While once most common in online games, where "beta" tests are vital to configuring servers for launch, pre-release testing (often called "Early Access") has become increasingly common. It is generally accepted that because of their premature nature, such tests may contain show-stopping bugs. Still, such tests are generally well-received, giving players a chance to check out a game prior to release and giving developers essential feedback. On the other hand, the practice has been criticized for a number of reasons, most relating to uncertainty about what stage of development it is acceptable to enter early access in.
Access to early versions of video-games has become a common reward for video-game projects pledge-funded through crowdfunding platforms such as Kickstarter. In such cases, early access to the project is typically limited to higher-paying backer tiers.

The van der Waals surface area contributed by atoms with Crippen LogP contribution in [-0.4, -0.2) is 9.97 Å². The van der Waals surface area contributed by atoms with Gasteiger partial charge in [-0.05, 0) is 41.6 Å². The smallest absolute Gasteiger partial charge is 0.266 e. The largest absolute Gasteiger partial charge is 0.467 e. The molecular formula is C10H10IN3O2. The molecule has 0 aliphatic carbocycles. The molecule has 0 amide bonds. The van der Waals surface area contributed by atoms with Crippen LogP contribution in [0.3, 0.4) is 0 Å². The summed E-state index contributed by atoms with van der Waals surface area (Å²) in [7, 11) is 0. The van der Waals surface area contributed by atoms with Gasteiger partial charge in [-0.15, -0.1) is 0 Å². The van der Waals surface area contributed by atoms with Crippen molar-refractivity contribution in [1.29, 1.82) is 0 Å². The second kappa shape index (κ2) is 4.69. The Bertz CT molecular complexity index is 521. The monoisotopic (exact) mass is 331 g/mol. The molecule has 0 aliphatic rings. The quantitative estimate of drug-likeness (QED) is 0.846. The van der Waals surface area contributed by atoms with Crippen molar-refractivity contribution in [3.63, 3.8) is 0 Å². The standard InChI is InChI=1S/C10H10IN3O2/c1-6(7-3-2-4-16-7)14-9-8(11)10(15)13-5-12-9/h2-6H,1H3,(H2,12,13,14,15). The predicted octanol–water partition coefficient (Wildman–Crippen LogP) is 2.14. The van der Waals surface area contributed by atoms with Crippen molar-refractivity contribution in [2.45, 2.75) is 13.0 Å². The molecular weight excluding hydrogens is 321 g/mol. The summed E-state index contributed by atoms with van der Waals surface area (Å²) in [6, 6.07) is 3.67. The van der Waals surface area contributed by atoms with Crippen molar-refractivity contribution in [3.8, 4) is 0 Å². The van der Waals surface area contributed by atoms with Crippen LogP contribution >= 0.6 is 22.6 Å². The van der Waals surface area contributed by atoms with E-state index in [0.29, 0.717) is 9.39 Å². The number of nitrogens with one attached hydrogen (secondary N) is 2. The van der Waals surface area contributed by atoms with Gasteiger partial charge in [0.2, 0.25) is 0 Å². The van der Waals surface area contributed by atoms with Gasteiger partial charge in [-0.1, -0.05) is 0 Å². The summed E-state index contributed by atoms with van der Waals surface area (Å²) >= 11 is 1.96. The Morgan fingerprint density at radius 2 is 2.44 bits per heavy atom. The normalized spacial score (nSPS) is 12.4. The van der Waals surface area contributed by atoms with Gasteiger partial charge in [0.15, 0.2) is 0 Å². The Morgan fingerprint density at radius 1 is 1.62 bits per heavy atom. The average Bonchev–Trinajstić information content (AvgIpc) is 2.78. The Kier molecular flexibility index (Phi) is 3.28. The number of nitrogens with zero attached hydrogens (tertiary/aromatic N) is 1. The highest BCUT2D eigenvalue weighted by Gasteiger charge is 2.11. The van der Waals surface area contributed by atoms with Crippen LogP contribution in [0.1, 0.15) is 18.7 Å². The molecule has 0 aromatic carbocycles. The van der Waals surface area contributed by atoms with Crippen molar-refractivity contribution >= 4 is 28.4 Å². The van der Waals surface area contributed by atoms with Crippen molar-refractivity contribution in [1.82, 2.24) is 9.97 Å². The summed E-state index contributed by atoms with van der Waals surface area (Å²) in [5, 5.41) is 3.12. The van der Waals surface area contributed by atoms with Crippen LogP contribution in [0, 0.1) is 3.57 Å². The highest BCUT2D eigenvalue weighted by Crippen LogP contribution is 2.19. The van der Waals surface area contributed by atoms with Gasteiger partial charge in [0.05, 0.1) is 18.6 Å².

Steam Early Access
Steam first experimented with early access in 2011 with a Steam release of 1...2...3... Kick It!, as part of the Portal 2 ARG. An official system for early access titles was later introduced on March 20, 2013, featuring an initial slate of 12 titles. Somewhat unusual for the time, Steam Early Access allows developers to require players to purchase a game prior to playing it in early access, although this approach has now become common. As with elsewhere, Steam's implementation has garnered criticism due to a perception of it allowing developers to release "unfinished" games, such as with Kick It!, which stopped receiving updates in 2014 before being removed from sale in 2021.